At least five farmers were shot dead and four others injured at a protest in the central Indian state of Madhya Pradesh on Tuesday, according to local media reports.

The spokesperson of a farming union said police had fired on the protesters in Mandasur city, marking an escalation of violence as a rural strike demanding debt relief spread.

"Police started firing to disperse the crowd. Farmers were not carrying weapons," Gajendra Tokas of the National Farm Workers' Union, which has called for a state-wide strike on Wednesday, told Reuters news agency.

However, the state's home minister, Bhupendra Singh, denied the allegations by the farming union, claiming that bullets were shot by "anti-social elements".

Protesters burned several vehicles on Monday night and disrupted traffic movement on the Mandasur highway.

Singh has ordered an investigation into the deaths.

"We have asked for details – how the firing started, how many people were killed," he told CNN News 18.

READ MORE: India's sugarcane farmers: A cycle of debt and suicide

Madhya Pradesh Chief Minister Shivraj Singh Chauhan blamed the opposition Congress party for inciting violence.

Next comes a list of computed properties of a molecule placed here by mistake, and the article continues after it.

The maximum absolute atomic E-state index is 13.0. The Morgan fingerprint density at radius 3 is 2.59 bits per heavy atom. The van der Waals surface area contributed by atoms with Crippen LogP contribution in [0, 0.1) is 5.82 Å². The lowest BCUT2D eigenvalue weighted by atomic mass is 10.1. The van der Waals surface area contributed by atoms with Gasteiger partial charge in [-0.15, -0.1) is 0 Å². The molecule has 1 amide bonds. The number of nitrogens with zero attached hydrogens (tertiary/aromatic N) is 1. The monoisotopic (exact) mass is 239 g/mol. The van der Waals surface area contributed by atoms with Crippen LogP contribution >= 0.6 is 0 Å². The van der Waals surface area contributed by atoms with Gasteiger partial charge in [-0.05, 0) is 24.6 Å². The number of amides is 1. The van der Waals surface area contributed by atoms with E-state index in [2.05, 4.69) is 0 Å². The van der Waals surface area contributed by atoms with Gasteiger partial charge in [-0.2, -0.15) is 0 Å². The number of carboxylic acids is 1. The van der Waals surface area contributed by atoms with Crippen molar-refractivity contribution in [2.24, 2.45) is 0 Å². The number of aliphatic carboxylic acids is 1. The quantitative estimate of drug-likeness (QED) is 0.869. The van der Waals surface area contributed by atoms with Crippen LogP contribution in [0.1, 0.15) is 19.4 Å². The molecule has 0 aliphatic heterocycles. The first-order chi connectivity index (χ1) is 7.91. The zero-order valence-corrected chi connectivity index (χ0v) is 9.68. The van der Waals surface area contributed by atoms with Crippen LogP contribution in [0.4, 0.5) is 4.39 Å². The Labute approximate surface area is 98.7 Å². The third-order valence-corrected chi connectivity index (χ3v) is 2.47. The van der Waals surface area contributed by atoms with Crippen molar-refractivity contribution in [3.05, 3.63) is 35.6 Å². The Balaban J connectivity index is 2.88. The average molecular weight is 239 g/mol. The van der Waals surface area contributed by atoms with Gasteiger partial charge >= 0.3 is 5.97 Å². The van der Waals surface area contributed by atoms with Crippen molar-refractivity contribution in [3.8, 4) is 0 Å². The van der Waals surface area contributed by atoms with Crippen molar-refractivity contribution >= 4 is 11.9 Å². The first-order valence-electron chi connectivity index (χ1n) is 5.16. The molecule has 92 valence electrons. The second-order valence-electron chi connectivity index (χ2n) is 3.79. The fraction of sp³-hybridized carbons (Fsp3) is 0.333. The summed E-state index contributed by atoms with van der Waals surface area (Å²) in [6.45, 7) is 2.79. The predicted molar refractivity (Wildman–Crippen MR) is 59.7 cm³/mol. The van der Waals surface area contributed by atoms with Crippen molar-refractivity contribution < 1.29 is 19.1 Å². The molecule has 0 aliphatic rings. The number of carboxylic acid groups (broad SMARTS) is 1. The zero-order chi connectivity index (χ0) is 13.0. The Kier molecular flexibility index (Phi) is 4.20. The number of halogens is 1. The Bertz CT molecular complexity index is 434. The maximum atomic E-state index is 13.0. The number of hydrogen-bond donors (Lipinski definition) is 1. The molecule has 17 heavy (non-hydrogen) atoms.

"The Congress party has conspired to make this a violent agitation.The Mandasur incident is sad and unfortunate," he said in a tweet. 

Internet services have been suspended in cities of Indore, Ujjain and Dewas, which have witnessed anger by the farmers, NDTV reported.

Farming crisis

Last week, farmers began a strike in the western state of Maharashtra, dumping vegetables and milk on the road to demand billions of dollars in debt relief and better prices for their produce.

India farmers struggle despite state schemes

They also want loans to be waived in the states of Maharashtra and Uttar Pradesh, which are governed by the ruling Bharatiya Janata Party (BJP). In many parts of Madhya Pradesh, demonstrations have turned violent with shops being vandalised and stones pelted at police.

"The farmers have become violent over the past two days," a police officer told Reuters on condition of anonymity.

Fresh produce prices have more than doubled in cities such as Mumbai, forcing authorities to provide police protection for vehicles carrying milk and vegetables.

Two-thirds of India's 1.3 billion population depend on farming for their livelihood, but the sector accounts for just 14 percent of the country's GDP.

Some farm leaders have called off their action after the states' chief minister said they would consider their demands, but others have stepped up efforts to block roads and damage public transport.

Madhya Pradesh is one of  several states that have suffered dismal rains and crop failures in recent years.

More than 1,600 farmers killed themselves in the state in 2016, according to official figures, mostly due to crop failure or debt.

Source: News agencies